BERNARD FEVRE: Black Devil Disco Club Presents The Strange New World Of… Bernard Fevre (Lo Recordings)
Posted on Sep 9th 2009 01:03 am
Black Devil Disco Club Presents The Strange New World Of… Bernard Fevre
Lo Recordings 2009
14 Tracks. 43mins50secs
Bernard Fevre may not be a household name, yet this pioneering French musician became known as Black Devil in the late seventies when he released Disco Club, a now legendary and extremely rare slice of electronic-fuelled disco which led, some years later, to be sampled by the Chemical Brothers, featured on Luke Vibert’s Further Nuggets, and, under the Black Devil Disco Club, to a string of albums published on Lo Recordings. Three years prior to Disco Club, in 1975, Fevre published a visionary collection of strange sounds organised in chirpy little sonic vignettes, entitled The Strange World Of Bernard Fevre. Thirty five years on, Fevre has unearthed this long forgotten opus, dusted it off, possibly added to it, and repackaged it into The Strange New World Of Bernard Fevre, delivered now once again via Lo Recordings.
This album, like its original version, has very little in common with the afro funky disco Fevre dispenses nowadays. Instead, the fourteen tracks collected here are representative of the futuristic sound that was being developed in the early to mid seventies. Fevre’s approach was close to that of the Radiophonic Workshop, tainted with elegant library music styling, a genre that has become more than a passing trend in modern electronica.
While a handful of the fourteen original tracks are present on this new version, they have all been redeveloped and expanded, the rest have never previously been released, although it is not known whether they were recorded at the time or have been engineered recently. Occasionally, like on Polyester, Misererum or Stress On Pluton for instance, one could presume these are recent additions due to the particularly crisp definition of the beat or sounds, yet, the original album boasted of a very focused and forward-thinking production, which gave it, back then, a very modern feel. Either way, this collection is absolutely flawless and consistent, and sounds surprisingly fresh and vibrant.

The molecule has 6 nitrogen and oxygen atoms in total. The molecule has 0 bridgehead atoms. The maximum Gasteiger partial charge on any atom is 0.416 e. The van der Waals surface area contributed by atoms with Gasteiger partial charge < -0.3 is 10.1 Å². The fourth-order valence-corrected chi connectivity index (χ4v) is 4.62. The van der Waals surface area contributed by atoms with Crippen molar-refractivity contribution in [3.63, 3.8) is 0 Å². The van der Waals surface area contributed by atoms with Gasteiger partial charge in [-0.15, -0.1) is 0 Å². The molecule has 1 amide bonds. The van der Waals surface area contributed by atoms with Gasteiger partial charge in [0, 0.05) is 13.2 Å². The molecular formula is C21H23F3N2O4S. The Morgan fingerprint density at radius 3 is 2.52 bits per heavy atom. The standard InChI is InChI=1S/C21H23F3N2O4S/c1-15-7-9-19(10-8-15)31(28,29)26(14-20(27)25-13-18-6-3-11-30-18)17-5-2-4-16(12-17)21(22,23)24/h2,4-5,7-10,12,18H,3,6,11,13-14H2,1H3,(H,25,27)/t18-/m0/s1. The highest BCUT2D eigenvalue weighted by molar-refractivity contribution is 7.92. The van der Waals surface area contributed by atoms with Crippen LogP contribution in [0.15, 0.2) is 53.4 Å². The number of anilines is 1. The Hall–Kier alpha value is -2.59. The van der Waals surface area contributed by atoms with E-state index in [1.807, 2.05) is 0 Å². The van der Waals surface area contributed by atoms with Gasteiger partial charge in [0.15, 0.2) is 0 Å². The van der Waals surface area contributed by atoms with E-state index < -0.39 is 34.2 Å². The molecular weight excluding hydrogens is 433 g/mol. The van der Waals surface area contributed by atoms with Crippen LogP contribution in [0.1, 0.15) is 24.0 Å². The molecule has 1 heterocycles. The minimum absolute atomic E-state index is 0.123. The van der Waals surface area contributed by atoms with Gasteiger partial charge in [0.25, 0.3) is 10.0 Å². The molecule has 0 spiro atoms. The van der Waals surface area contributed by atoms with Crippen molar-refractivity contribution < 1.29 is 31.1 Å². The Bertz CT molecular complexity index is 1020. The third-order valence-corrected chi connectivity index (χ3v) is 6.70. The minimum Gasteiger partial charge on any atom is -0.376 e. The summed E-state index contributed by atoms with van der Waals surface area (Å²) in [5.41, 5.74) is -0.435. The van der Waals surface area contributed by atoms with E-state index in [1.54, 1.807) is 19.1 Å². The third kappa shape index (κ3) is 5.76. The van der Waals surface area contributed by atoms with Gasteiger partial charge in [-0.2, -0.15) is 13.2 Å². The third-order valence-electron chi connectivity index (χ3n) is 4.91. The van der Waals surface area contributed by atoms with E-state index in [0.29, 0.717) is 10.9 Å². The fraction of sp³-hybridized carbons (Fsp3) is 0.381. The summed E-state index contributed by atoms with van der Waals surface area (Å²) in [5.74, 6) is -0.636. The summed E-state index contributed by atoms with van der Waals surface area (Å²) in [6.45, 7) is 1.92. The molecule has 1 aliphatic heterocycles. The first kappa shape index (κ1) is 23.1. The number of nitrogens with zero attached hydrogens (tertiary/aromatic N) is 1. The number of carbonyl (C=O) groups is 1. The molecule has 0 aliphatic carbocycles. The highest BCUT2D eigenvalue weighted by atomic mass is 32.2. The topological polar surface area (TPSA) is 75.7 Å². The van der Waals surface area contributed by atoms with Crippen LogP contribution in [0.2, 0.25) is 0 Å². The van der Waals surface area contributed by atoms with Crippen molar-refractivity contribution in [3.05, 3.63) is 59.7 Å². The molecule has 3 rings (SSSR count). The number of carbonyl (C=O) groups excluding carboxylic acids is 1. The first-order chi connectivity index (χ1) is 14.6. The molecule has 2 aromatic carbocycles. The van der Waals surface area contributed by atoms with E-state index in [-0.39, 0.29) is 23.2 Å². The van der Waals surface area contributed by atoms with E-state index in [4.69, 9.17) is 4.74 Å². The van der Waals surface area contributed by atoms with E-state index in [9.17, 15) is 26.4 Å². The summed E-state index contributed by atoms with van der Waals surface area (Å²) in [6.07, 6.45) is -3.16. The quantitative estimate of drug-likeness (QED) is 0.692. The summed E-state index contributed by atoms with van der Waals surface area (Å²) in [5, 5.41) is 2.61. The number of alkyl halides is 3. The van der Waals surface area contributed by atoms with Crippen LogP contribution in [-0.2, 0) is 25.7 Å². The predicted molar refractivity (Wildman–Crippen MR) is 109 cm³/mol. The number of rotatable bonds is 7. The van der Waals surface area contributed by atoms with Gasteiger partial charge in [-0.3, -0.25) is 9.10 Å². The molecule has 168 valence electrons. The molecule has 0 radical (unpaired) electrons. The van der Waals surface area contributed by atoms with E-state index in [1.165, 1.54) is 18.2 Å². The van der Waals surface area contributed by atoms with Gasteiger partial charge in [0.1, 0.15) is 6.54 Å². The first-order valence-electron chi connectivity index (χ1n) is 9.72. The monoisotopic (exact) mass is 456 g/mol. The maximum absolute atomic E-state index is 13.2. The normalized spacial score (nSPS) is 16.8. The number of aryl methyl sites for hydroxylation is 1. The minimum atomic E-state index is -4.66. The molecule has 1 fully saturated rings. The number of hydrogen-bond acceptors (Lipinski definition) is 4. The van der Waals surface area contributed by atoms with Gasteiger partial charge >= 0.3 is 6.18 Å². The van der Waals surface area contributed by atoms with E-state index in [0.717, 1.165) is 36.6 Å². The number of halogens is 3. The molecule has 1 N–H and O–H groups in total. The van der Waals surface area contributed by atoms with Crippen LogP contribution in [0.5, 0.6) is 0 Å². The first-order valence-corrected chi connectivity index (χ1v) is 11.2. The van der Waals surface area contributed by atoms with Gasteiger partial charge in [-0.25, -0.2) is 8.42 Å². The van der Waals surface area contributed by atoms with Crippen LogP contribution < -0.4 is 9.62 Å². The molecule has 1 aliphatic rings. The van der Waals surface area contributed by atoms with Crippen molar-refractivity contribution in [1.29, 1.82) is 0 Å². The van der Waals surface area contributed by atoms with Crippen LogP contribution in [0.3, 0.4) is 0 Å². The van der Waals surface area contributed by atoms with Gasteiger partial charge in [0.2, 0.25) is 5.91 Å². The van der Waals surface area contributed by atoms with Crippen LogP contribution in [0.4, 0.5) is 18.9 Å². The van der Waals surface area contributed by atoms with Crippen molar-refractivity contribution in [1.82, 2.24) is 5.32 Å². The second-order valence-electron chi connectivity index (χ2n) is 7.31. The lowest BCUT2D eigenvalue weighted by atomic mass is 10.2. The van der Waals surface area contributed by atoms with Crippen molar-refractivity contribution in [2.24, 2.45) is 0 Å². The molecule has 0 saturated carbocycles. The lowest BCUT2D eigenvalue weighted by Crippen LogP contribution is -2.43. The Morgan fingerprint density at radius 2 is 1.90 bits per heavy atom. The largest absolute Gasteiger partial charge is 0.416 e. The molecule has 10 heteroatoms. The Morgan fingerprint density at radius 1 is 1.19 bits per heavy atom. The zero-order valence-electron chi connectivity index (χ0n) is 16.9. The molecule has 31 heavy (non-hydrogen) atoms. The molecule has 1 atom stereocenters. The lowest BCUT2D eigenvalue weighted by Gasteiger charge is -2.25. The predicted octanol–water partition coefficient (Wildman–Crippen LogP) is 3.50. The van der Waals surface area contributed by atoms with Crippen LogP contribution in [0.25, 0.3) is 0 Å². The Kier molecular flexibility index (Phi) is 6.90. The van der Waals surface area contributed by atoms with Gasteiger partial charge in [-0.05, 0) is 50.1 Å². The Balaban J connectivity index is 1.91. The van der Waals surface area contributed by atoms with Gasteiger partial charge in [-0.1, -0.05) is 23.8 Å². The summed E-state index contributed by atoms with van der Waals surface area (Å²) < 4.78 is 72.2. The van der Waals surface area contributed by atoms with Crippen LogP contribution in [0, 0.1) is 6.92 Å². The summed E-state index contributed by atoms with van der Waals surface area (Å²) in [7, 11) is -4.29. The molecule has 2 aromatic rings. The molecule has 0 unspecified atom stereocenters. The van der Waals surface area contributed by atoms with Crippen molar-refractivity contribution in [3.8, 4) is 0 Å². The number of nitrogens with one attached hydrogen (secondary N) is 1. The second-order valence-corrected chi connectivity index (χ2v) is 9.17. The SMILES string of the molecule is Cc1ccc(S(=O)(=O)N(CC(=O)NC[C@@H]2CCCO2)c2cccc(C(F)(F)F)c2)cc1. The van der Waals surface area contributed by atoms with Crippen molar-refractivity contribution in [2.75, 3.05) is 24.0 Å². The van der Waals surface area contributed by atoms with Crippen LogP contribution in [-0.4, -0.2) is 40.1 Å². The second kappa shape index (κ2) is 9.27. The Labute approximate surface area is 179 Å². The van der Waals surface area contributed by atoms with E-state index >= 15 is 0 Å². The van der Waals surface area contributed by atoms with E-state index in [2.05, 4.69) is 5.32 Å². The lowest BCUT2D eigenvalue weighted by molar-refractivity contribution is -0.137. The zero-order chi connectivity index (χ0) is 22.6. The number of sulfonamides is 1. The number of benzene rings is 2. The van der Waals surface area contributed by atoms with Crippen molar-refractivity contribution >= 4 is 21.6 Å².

Fevre works with only a few sounds at a time, arranging them into extremely tight nuggets and applying them to playful little melodies. Following one of the principles of library music, none of these tracks go much over three minutes, their respective themes kept to recurring little patterns that seem repeated at various points throughout but never actually ever appear more than once. The music is deceptively simple and stripped down, especially on pieces like Cosmic Rays, Pendulum or Savana Melody, and while these were all featured on the original record, they ultimately remain here pretty bare. Despite this, the whole album sparkles with exquisite sonic components and rich arrangements, and while his sound pools are restricted, Fevre assembles them in such way that they take on a much bigger dimension.
Whether the tracks were simply restored, replayed or, for some, recently composed, this album is an invigorating piece of electronic music, which, while originating over thirty years ago, still sounds incredibly modern and fresh. While this album is likely to appeal to fans of Plone, The Kings Of Woolworths or Belbury Poly, it identifies Bernard Fevre as an influence rather than a follower and gives him his due by firmly asserting him in his original context.